Monday, 15 April 2013

Mapping the Gyama (Jiama) mine landslide from press images

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Just under three weeks ago a catastrophic landslide claimed the lives of 83 workers at a copper/gold mine in China's Tibet Autonomous Region. The victims are reported to have been local workers employed by a Chinese national mining company. Many details of this tragic event are described in news reports, and summarized on Dave Petley's landslide blog, where a recent post sparked my interest. Dave makes reference to official reports that attribute the cause of the event to fracturing of natural gravel on the slope, but notes on his blog that recent Google Earth images from May and August last year show clear evidence of mountain top mining and end-tipping of waste onto a slope in the region. Dave suggests that the unusually long runout of the event may have been aided by the fractured nature of the gravels in the initiation zone, and suggests this mining activity may have had something to do with it.

A press photo of the rescue crews working at the site of this very large, highly mobile landslide. 

Although there is understandably a large amount of press coverage regarding the event, there has been very little information on the landslide itself, and most reports focus on the sometimes thousands of rescuers who have been working at the site. Images in the media do, however, show large parts of the landslide, and offer a good opportunity to illustrate how tools such as Google Earth can be used to map 3D structures from such 2D photographs. While there are a number of commercial and non-commercial software packages that currently allow users to generate 3D point clouds from multiple photographs, there are few that allow details from photographs to be projected onto digital elevation models. Some architectural software such as Sketchup allow the mapping of photographic textures onto simple geometries, but as far as I know there is nothing currently available for geotechnical applications. 

The above press photo overlaid on a Google Earth terrain model using the Add>Photo dialogue.

The Add>Photo dialogue in Google Earth is one tool which provides a simple means of combining on-site photographs with spatial geodata. This first requires that a user can reasonably accurately locate the point from which a photograph was taken. In this case, the task was not too difficult, as the existing mining roads provided me with features to "walk along" using the 'Ground level' option in GE. I could then use features in the photos to locate the most likely observer positions.  

Options in the dialogue allow full control over image positioning and transparency.

Next, using the 'Photo' tab of the 'Add Photo' dialogue, I changed the heading, tilt, roll, and field of view, to match features in a semi-transparent photo with those on the Google Earth model. By zooming out of the photo a little I could then approximately map the landslide extents 'through' the photos using the Add>Polygon tool. This step required some trial and error, as for some reason it only allowed me to move nodes in the lower left corner of the screen, however, in an hour I was able to map the region of the landslide (indicated in grey in the lower figure). Although the photographic coverage of the valley is incomplete, I could also infer a potential source region (in orange), and derive the pre-mining valley long-profile indicated in the figures below (see my previous post for info on this tool). A .kmz file containing the data for Google Earth is available for download at the bottom of this entry (I take no responsibility for it's accuracy), to view photos from the photographer positions simply click on the camera icons once the file is loaded in the Google Earth browser.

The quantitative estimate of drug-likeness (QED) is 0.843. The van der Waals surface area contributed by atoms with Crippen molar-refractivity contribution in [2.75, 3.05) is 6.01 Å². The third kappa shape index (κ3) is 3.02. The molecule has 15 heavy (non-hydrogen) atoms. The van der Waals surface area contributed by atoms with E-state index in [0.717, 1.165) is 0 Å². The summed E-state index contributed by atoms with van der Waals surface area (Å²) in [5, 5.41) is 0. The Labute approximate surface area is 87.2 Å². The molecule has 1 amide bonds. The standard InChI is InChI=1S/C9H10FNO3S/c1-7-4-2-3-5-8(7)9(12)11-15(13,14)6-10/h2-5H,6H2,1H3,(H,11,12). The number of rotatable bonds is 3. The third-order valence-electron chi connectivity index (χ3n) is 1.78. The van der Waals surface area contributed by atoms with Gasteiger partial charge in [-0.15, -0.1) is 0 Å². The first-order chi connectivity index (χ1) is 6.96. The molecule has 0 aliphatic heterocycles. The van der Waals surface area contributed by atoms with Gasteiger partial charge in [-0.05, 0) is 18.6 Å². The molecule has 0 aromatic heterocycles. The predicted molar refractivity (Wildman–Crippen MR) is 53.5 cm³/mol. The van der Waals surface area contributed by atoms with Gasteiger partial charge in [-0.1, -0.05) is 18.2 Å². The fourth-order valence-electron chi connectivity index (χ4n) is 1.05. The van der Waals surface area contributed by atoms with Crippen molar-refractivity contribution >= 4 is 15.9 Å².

A map of the visible landslide deposit (grey) and source area (orange) inferred from the 
run-up of landslide debris in the valley. Note the steep grey and white slope related 
to recent mining activity at the inferred source location. Cameras and text 
indicate the location of images used to 'map' the landslide.

A long-profile of the landslide source and runout zones. Note the slope gradient prior 
to the dumping of spoil was ~50% (22.5 deg). This is already approaching that of 
many natural talus slopes containing loose gravel (typically <35 deg) and clearly 
does not leave much room for storage of non-engineered mining waste on the slope.

This analysis provides some interesting insights into the event. The BBC video image looking toward the landslide source appears to show that debris ran from left to right across the valley floor, and partially into the right-hand side catchment before flowing down-valley. This suggests the source was in fact from the upper left, and may correspond to the location of what appear to be end-tipped gravels in recent mid- and late-2012) satellite images. In addition, these images show that at least late last year, there was no settlement capable of supporting 80 workers within the landslide runout zone. The majority of structures are located on the ridge crest, and close to the excavation site. While it is possible that a new camp was erected after the satellite images were taken (there seems to be some ongoing road construction), it would be very disturbing to discover that any, let alone so many, workers were operating on such a steep end-tipped gravel slope adjacent to the mining site.